bracketing your exposures ( one at box speed, one at 200 ) and
    processing your film 1 at normal ( for 400 ) the other for 200

    and see which one you like the best.

    what i like may be totally different than what works for you ..

    have fun!
    john
     
  10. mporter012

    mporter012 Member

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    Thanks for all the responses! Helpful, as always. :smile:
     
  11. Doremus Scudder

    Doremus Scudder Member

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    Kodak doesn't list separate developing times for 400TX shot at an E.I. of 200. They do list "push"-processing times, but nothing at all for "pull" or simply put, overexposure. The reference to "developing for 200 or 400" has no meaning here.

    Development amount has a direct relationship to contrast of the negative. The reason "push" processing often requires longer developing times is that contrast needs to be increased to compensate for the underexposure so that there is something close to a normal range of tones on the negative, even though the shadows have been sacrificed.

    For overexposure there is a lot more latitude built into the film. One stop (E.I. 200) won't make much difference; just move the densities up the curve a stop, but not to the point where the highlights should block up. If you want normal contrast, develop normally in this case.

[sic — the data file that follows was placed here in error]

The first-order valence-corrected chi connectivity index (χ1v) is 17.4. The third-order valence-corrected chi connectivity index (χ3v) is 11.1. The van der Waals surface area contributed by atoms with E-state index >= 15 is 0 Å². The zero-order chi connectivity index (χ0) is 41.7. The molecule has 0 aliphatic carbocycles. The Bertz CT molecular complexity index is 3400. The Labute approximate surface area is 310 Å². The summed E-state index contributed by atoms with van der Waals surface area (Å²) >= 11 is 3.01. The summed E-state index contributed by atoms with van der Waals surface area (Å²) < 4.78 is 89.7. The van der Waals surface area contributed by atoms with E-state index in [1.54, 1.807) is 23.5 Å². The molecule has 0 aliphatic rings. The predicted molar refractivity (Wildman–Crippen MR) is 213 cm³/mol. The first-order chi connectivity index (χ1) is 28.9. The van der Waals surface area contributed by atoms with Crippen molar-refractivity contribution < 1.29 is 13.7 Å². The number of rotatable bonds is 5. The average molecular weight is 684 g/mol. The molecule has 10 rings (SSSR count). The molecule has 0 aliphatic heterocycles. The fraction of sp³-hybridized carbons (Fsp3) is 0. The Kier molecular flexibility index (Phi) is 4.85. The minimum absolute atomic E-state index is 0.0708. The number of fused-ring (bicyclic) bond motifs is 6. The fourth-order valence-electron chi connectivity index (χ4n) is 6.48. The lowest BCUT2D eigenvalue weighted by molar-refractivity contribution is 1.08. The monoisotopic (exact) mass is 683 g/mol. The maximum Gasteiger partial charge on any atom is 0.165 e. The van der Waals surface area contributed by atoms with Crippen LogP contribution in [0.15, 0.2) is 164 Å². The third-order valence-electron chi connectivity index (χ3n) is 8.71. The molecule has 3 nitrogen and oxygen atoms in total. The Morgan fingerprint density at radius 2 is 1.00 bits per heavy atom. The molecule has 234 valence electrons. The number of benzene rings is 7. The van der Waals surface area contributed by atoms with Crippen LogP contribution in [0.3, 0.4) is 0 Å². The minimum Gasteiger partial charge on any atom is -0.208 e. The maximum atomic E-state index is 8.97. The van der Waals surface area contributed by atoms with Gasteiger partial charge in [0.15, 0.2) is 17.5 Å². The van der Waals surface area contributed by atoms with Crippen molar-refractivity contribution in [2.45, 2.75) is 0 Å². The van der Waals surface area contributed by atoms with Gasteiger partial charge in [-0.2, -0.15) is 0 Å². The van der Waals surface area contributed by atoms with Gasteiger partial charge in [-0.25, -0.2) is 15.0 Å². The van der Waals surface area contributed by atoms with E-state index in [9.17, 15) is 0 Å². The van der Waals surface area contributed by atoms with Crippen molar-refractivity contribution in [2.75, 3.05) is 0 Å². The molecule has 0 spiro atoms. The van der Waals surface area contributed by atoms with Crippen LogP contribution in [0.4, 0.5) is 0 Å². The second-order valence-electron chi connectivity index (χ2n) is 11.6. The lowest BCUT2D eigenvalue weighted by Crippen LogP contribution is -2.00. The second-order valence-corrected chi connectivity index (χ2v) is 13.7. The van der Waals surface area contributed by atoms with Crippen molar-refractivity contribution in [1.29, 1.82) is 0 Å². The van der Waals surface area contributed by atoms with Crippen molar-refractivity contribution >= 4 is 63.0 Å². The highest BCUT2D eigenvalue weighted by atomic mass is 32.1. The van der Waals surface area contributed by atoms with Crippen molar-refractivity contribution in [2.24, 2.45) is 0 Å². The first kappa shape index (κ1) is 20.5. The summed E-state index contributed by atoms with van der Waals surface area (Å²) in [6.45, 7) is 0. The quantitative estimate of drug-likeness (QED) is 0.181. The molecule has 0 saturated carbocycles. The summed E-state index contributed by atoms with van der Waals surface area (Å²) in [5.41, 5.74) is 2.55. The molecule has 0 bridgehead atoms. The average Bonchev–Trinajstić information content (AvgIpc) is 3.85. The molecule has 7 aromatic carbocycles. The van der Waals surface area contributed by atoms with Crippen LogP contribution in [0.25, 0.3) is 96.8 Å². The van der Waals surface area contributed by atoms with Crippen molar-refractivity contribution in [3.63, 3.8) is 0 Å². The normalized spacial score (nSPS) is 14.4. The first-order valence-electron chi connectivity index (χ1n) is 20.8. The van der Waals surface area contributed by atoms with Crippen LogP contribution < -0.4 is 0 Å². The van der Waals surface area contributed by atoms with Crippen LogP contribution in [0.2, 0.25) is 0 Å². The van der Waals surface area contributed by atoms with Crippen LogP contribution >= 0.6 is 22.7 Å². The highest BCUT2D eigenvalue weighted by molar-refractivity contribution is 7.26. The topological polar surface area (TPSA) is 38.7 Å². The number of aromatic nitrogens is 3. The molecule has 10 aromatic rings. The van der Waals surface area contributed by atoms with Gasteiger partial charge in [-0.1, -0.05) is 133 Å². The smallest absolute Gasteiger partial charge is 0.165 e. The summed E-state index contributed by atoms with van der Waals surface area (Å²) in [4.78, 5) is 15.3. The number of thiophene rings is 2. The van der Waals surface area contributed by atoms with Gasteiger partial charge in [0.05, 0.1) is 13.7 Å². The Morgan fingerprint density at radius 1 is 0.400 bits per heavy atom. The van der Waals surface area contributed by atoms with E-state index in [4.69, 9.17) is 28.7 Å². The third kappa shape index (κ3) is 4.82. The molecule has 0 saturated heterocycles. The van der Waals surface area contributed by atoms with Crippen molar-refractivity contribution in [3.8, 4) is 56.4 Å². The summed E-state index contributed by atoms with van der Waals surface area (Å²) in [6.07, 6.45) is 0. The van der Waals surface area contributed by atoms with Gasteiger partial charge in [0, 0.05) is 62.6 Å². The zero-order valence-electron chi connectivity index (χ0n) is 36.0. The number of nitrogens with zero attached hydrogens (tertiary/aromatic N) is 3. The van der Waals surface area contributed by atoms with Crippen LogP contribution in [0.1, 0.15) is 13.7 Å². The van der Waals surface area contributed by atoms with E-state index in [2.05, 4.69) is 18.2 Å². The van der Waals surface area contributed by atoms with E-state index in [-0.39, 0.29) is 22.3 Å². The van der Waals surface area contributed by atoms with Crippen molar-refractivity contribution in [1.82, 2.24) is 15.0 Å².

Normal development is what you determine by testing for scenes of normal contrast and your workflow.

    Many shoot Tri-X at 200 as a safety factor against underexposure or because of their preference for lower-contrast negatives.

    Best,

    Doremus
     
  12. Xmas

    Xmas Member

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    Until '61 Trix's ISO (ok ASA) was 200, then they reduced the safety factor from about 2.2 stops to 1.2 stops.

    HP3 got the same treatment.

    Both changed to 400 'overnight', or if you bought a new batch of film - after an interval.

    Colour did not change only mono

    They said it was cause more people were using meters instead of tables or slide rules, I only had a slide rule.

    Then I think they had two times for developers e.g. for condenser or diffusion enlarger cause it was fixed grade silver bromide paper.

    Today if you scan you need to avoid its DMax.

    Meters are easy to check you need two. Shutters more difficult all it needs is a cold day and a ribbon can snap.

    The rule then was don't underexpose and overdevelop ie push.

    There was only Ilford or Kodak in pharmacies.